Anyway, one per day for now. And in a month or so, if this is feeling good, maybe two per day? I think it's worth a try. Let's see what kind of pace we can this tortoise can sustain.
Monday, August 22, 2011
I mean, in thinking about it, it's a perfectly appropriate subtext for the scene, but if I want to keep the novel in the Young Adult category, then I need to go easy on that sort of thing. Yikes.
What have I been reading lately?
Well, I burned through Jim Butcher's latest Harry Dresden novel, Ghost Story, devouring it as I might a particularly tasty sandwich after a tiring hike through the mountains. What's going on in the series is kind of cool... for about a dozen books, Butcher established a certain kind of status quo. Oh, it wasn't static, like a series where you can read it all out of order and not even notice, but there were certain foundational pillars to the setting, characters, and situations that you started to take for granted. Now he's knocked most of those pillars down. It's a bold move, and I'm keen to see how far he takes it. In any case, I enjoyed this last book a lot, which is pretty much par for the course with the Dresden series.
Now I'm in the middle of George R. R. Martin's A Dance with Dragons. And... well, I'm not burning through this one.
One might hypothesize that this is a case of me savoring the experience and making it last, since if the pattern holds it seems like it will be a long wait for the next book. But that's not really the case. Fact is, I can only take so much at a time.
It's grim stuff.
Terrible things happen, terrible people abound, and by this time we've got the idea with Martin that even when a good thing happens, it's going to eventually rebound and become a terrible thing. It's kind of the horror funhouse experience where you expect something to burst out of the dark at you at any time, but he's too good at making you care for the characters (most of the time), so it's not a funhouse at all.
I'm trying to talk about the book in the abstract, since it's just out recently and I don't want to throw out any spoilers. I'm also only halfway through it. One of the things about this book is that we know it's #5 of 7, so it's not like I'm expecting anything like the relief of resolution by the end, just another series of heart-rending cliffhangers and a character or two that I love getting the axe. This is what I have to look forward to.
Am I enjoying myself? Well, with Martin it is always top-notch writing, and I am certainly invested enough to keep going. Nothing has happened to keep me from wanting to see it through to the end yet. But we are in the middle territory of the hard slog, and it ain't easy going in here.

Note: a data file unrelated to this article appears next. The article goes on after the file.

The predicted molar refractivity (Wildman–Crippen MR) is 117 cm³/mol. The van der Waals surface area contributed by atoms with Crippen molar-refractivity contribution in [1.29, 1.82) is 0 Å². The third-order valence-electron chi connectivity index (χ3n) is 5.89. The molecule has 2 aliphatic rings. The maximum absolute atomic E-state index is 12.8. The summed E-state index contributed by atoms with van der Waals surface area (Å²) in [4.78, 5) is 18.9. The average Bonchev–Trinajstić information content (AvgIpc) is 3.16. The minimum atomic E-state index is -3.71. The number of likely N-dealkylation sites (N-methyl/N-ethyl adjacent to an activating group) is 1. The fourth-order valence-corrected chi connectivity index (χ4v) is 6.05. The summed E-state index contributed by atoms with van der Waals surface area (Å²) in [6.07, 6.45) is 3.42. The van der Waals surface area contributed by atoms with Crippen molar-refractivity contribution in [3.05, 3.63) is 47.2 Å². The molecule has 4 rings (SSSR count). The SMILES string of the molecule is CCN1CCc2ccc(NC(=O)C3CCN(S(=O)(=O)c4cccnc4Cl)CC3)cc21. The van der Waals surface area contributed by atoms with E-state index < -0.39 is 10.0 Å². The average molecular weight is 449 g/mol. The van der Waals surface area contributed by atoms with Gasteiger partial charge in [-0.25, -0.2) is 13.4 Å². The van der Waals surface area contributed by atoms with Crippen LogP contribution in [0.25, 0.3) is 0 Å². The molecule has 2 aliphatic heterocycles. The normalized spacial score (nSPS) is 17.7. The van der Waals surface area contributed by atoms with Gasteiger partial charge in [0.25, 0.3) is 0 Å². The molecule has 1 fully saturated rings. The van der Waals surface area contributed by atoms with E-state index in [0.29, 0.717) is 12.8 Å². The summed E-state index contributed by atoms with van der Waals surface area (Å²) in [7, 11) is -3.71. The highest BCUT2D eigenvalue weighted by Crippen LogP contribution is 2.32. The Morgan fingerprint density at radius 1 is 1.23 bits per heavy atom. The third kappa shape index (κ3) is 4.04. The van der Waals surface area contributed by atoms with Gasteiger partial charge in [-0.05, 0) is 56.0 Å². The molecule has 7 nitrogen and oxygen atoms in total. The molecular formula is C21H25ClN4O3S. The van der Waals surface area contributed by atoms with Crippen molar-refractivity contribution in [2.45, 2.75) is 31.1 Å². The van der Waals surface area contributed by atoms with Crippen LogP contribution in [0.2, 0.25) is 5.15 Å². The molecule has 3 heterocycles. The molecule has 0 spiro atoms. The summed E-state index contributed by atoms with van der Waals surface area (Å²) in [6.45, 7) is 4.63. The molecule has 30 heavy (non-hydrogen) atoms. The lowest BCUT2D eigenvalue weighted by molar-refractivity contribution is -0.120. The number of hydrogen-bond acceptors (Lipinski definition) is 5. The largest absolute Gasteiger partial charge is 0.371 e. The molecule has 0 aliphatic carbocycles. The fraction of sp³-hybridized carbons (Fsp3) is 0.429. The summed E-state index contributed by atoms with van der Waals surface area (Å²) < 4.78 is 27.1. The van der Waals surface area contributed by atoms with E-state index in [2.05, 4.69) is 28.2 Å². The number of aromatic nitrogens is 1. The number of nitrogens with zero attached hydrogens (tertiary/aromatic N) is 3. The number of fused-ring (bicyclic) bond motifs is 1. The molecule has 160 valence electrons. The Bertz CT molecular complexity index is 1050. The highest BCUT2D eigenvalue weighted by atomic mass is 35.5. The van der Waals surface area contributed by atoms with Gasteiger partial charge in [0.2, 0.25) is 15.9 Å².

I think it is very interesting that right now, my wife Candi is tearing through a number of Stephen Ambrose books about World War II, reading at the blistering pace that only she can manage (seriously... she's a phenom). So here we have a historical story of a real-life dangerous, dark, and uncertain time... and it's nowhere near as grim as A Dance with Dragons. That's because in the midst of the expected turmoil and bloodshed of war, what shines out are these moments of completely unexpected humanity and decency. Unexpected, yet far more numerous than the cynic would ever guess. These moments occur, as expected, between comrades and arms... but also between those who are enemies.
Tolkien got it. The darkest part of the Lord of the Rings books is Sam and Frodo's last agonizing trek across Mordor. Yet even in the bleakest of all places, in the heart of evil, we see these moments. It's in the deep bond between Sam and Frodo, or the way Sam's tiny prayers are answered in unexpected ways, the little synchronicities that allow them to keep going, or a glimpse of the stars in the sky that remain untouched by the turmoil below.
This is what I feel is needed where we are in A Dance with Dragons, and what we aren't getting.
But hey, I'm only halfway through. I'll let you know how it went when I get to the end.
Monday, August 1, 2011
And no, as generally happens on summer vacation, it was not a time for much writing. It was, however, time for a lot of reading, which is the primary fuel for writing, and something I haven't had anywhere near as much time to do as I'd like.
I returned home to find our local Borders is shutting down, which in turn led to the knowledge that they are all shutting down. Borders has thrown in the towel.
It is somewhat sad, though it was the predictable end game of their extended struggle with the changing economy; it was not a well-managed organization. Hadn't been for a long time. Still, for me it means that the nearest bookstore (apart from the used bookstores) is now about a 30-40 minute drive away. Not something I ever expected to see.